While the prime and backup crews for Apollo 15 had been performing mission-specific geologic training since May 1970, the first use of Grover in mission training took place on 2 and 3 November. The location was Merriam Crater and Cinder Lake Crater Field at Flagstaff, Arizona. Astronauts David Scott and Jim Irwin took part, along with Dick Gordon and Harrison Schmitt. The crews conducted location, sampling and crater avoidance exercises at Cinder Lake, while a 5 km traverse was performed at Merriam Crater's maar, lava flows and ash-fall deposits. When Grover wasn't being used for crew traverse training, it was pressed into use for LRV equipment validation. In December 1970, Grover was used to simulate the field of view of the Ground-Commanded Television Assembly (GCTA) using a 35 mm still camera, and to assist in recommending procedures for increasing the geologic return for the J-missions.

''The reason we spent so much time working geology and training on geology,'' David Scott recalled, ''was so that we'd be able to make judgments on the Moon and use that flexibility. The more we learned, the more able we were to adjust where we were going to achieve the basic objectives. And, of course, we didn't really know what the surface looked like until we got there because of the lack of high resolution photos. The reason we went out on these many, many days with Lee Silver and Jim Head and all those guys was to get tuned up in areas similar to Hadley (such as Taos), such that when we got there we could make the necessary adjustments. At the same time, the geologists back in mission control in the back room - the same guys that trained us - had this communications link where we understood what we were saying to each other.''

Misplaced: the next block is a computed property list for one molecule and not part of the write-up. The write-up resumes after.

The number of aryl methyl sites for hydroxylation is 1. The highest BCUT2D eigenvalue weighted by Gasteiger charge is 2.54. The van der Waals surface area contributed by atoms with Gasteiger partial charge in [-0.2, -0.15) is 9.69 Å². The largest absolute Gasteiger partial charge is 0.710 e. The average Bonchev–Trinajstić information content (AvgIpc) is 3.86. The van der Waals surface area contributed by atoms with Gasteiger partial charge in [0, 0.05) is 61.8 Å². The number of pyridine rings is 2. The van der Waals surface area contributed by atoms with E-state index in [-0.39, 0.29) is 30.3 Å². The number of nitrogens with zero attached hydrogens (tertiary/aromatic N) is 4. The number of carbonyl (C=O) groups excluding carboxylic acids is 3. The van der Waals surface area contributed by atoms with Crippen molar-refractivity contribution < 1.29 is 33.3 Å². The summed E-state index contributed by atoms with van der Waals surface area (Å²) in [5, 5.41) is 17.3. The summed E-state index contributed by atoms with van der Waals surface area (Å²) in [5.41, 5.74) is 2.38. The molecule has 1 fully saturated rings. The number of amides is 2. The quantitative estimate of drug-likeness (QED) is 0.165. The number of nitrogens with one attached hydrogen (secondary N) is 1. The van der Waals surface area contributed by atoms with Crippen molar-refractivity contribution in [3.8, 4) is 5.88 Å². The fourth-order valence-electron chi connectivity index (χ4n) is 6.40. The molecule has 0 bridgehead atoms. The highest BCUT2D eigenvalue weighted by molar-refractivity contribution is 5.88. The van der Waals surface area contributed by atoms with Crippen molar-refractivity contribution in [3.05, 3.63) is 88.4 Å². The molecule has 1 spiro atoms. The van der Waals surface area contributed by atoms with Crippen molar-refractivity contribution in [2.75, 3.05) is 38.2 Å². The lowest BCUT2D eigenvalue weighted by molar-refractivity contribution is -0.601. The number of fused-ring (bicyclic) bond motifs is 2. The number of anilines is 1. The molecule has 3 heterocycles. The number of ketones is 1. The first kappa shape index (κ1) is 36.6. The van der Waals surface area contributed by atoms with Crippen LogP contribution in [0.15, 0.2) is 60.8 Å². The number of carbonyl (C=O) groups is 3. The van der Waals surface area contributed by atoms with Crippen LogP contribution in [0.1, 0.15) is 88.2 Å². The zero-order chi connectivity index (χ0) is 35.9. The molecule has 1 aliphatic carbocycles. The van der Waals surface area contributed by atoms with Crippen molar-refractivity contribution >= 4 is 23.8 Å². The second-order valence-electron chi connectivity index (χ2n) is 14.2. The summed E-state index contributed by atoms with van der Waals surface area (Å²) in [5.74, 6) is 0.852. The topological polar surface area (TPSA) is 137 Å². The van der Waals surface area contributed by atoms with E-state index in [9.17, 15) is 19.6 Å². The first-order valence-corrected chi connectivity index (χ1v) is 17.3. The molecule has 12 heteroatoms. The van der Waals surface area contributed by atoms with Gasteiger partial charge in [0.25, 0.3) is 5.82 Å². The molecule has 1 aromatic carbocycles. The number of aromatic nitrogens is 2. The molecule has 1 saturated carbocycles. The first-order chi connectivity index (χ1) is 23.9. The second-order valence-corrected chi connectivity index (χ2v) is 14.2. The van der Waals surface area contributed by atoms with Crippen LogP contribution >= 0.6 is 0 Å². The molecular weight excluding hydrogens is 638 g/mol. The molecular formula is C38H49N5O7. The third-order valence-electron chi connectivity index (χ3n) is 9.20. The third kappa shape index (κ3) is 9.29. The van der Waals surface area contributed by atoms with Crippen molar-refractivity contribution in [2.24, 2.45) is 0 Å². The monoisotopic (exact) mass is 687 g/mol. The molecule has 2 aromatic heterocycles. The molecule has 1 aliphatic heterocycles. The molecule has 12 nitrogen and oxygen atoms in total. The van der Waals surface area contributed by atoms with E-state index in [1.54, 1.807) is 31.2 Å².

By the end of 1970, the USGS employed over 200 personnel in support of Apollo, and now included the Branch of Surface Planetary Exploration. In 1971, a total of twenty-eight geologic field training exercises were scheduled and included the crews of Apollo 15, 16 and 17. But not all them involved Grover or Explorer. These training exercises had to be coordinated with the Manned Spacecraft Center in Houston because of the training schedule for other aspects of the missions, which took place every day of the week and were planned months in advance. The USGS was not only involved with the training, traverse planning and lunar surface map production, the geologists also assisted in drafting the preliminary science reports and the sample return reports after each mission. The workload and pace were unrelenting, but it was at the same time exhilarating. The ability to accomplish all this was down to the men and women Shoemaker had selected to work there.